Posted by Editor on 02/27/01
Grouse World Cup Announcement
World Cup promoter Gestev and Grouse Mountain Resort held a press conference earlier today to announce their partnership in producing the Mountain Bike World Cup triple (Cross-country, Dual and Downhill) that they hope will be a replacement for the failed Whistler event on July 6-8. We still say 'hope' because the final approval still hinges on the UCI, who are expected to release their decision next week, according to Chantal Lachance of Gestev.
"After the withdrawal of Whistler, Patrice (Drouin, her partner) and I talked, and there was no way that we could let it leave Canada, especially with the Olympic bid for Toronto (UCI President Hein Verbruggen is the chair of the IOC Evaluation Committee) and how hard it is to get a triple in the first place."
Lachance says that the UCI Technical Delegate (Kelli Turcotte) had some reservations, but came away impressed with the facilities. "She saw how close everything was to the city, and realized that everything was okay - the trams, the downhill, the access. She may have to come back after the snow is gone for final course approval, but basically everything is good. I think it is the perfect venue."
The first step Gestev took was to contact Olympic mountain biker Lesley Tomlinson, who heads up a consulting group of top west coast mountain bikers (The Shore Group - Tomlinson, Alison Sydor, Andreas Hestler and Elladee Brown) who have been working with Grouse on an alpine park plan for mountain biking. Tomlinson put Gestev in touch with Stuart McLaughlin at Grouse and the bid began to take shape.
All three events will be held on Grouse, although Lachance admits that initial plans were for the downhill to be run elsewhere. The cross-country will be on a 5 kilometre loop that Lachance describes as "very technical, as it should be for the west coast. There are no flat sections."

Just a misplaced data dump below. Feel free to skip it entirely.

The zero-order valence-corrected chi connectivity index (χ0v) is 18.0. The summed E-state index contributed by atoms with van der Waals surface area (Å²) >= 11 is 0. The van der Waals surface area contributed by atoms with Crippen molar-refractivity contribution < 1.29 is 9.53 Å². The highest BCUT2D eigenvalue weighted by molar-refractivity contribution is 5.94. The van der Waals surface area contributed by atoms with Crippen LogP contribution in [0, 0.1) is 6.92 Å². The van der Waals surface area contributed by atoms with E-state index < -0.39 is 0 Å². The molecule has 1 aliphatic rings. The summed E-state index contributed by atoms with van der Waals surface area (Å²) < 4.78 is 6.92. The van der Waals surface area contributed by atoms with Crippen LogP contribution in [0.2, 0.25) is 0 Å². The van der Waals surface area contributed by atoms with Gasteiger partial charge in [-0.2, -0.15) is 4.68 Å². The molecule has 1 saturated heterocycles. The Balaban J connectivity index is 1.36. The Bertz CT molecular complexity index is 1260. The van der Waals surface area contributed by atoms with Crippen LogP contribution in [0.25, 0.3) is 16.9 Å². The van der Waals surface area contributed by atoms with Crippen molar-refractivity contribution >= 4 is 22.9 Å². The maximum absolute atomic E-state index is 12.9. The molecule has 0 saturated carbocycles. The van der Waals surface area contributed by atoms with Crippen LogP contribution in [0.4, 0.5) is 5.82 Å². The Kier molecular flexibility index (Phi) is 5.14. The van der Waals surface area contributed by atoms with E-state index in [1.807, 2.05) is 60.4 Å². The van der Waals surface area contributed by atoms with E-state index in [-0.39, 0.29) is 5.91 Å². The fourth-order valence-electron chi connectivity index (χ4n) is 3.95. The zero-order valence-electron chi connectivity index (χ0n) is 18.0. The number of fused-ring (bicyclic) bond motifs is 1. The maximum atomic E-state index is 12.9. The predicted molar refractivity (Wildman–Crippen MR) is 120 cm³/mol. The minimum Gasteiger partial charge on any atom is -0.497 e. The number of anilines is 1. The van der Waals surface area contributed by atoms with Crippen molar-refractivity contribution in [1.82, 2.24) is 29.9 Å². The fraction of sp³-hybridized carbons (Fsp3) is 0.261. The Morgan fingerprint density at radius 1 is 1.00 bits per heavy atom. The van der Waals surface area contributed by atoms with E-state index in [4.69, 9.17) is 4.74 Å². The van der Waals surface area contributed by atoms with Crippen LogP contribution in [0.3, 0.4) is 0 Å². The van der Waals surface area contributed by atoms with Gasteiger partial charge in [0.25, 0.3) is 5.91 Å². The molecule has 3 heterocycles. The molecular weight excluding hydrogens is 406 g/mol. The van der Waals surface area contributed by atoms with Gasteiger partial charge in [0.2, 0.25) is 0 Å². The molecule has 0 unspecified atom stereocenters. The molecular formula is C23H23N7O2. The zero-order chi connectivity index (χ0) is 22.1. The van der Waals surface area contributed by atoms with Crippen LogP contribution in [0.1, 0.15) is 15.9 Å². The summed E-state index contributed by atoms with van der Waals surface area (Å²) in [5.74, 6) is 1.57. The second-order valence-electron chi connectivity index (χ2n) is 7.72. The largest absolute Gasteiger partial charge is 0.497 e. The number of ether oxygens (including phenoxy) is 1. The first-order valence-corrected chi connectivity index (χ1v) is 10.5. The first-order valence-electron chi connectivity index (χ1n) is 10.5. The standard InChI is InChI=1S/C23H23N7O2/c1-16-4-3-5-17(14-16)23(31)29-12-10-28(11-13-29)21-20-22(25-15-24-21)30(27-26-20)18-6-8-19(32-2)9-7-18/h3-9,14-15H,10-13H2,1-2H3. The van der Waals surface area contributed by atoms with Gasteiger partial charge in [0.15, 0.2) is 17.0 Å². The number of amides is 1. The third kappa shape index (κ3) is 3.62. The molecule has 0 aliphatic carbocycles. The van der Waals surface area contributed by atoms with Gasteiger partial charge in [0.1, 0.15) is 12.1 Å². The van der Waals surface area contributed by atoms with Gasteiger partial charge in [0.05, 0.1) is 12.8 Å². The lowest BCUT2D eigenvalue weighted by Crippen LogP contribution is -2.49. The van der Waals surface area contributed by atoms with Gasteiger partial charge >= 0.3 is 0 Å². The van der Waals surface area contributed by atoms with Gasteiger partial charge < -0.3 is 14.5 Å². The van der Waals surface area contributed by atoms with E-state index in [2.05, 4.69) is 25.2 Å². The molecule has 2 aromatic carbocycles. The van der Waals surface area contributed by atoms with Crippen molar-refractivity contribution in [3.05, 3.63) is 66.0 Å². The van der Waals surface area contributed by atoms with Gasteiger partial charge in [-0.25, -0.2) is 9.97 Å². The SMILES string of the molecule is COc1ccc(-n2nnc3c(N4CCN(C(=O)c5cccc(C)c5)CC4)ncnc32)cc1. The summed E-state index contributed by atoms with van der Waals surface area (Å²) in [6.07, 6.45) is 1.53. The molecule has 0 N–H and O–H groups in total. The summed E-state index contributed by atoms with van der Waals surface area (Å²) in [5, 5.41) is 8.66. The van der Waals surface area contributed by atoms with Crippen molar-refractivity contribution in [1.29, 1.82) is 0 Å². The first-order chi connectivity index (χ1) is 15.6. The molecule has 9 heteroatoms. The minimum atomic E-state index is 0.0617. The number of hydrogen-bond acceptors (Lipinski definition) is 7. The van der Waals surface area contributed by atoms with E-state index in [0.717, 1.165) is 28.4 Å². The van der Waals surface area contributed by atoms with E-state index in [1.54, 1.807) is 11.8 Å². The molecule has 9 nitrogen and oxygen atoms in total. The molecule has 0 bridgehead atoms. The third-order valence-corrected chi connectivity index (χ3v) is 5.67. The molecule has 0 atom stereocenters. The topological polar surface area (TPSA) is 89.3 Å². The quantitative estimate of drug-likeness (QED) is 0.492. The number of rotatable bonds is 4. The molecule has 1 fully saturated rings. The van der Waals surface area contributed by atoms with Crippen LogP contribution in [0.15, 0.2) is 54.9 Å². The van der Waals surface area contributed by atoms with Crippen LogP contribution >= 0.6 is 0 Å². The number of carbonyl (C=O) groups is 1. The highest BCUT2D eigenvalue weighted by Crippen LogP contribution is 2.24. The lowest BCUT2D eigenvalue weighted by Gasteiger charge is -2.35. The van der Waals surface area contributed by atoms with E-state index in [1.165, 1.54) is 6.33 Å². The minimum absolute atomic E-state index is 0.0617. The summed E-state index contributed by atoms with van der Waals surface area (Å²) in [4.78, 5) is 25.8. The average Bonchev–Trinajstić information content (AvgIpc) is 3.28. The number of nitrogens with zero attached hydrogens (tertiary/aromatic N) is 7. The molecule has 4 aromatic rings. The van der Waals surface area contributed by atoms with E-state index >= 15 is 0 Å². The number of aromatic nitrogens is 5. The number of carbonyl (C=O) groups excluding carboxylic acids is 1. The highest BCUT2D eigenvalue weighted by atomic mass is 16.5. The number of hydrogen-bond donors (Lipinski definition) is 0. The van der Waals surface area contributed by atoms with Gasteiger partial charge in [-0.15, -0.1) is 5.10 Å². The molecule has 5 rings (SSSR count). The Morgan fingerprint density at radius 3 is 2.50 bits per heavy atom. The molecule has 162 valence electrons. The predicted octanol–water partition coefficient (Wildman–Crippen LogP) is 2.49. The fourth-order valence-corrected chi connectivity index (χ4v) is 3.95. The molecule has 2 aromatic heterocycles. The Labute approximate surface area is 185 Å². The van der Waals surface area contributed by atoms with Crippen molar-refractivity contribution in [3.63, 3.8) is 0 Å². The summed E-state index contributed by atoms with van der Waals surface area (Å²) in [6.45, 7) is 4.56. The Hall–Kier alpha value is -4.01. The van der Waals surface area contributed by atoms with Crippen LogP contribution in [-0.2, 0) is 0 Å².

The downhill will be 2.1 kilometres long, with no flat/pedalling sections. It will be "challenging and spectacular". The downhill starts at the top of Grouse, with an incredible view of the city of Vancouver as the backdrop. One unique feature will be that the spectators will take the Sky Ride trams to the start of the downhill, and then make their way down the course, unlike most downhills, where fans have to climb up the course (meaning most congregate at the bottom).
The Dual will have its own unique venue also, meaning three completely separate courses that are close to each other. Events will take place at altitudes between 2800' and 3700'. McLaughlin says that there is good drainage in all areas that the events will be run on, so there is little concern over diversions in the event of wet conditions.
Access to the venue is through the two trams - the Sky Ride. Spectators will be limited to 8,000 for each day of competition, and it will be paid access. There will also be entry through participation in fund-raising rides up Grouse, with the monies going to the popular Sprockids program that encourages young riders.
The facilities at the top of Grouse include 5 restaurants, although accommodation is all below. It is 15 minutes from downtown Vancouver, according to McLaughlin. "The athletes will be able to ride to and from the venue, if they wish."
While Gestev with take care of event organization, it is a partnership, with Grouse looking after spectators (transport and ticketing), food, facilities (teams, media, etc.) and physical construction of the courses (under the supervision of Gestev). Grouse has never attempted a bike race of this magnitude before, but they have put on a World Cup GS ski race (1998).
The proposed schedule will be the same as Gestev's Mont Ste Anne World Cup - Dual preliminaries Friday evening (July 6th), with the final Saturday evening after the downhill during the day. The cross-country will take place on Sunday. At this point, plans for supporting non-World Cup events are up in the air - "50-50" according to Chantal Lachance. "We would like to do it, but with this short notice, only 4 months, we have to concentrate on the World Cup."
Lachance admits that they are still securing all the financing needed, but have a good start thus far. "We are planning 60% sponsorship and have one-third, 30% public/government (the feds have apparently promised half of the government money - $50,000 through Sport Canada) and the remaining 10% from registrations, product sales, etc."
So, while it is still not 100% confirmed, Lachance would say "we are very confident." Given Gestev's track record (which includes multiple World Cups per year and two World Championships), it looks like the west coast has managed to save their World Cup.
Editor's Note: we spoke briefly with Alison Sydor at her California training camp before the press conference, and will speak with her again later this evening regarding the event.
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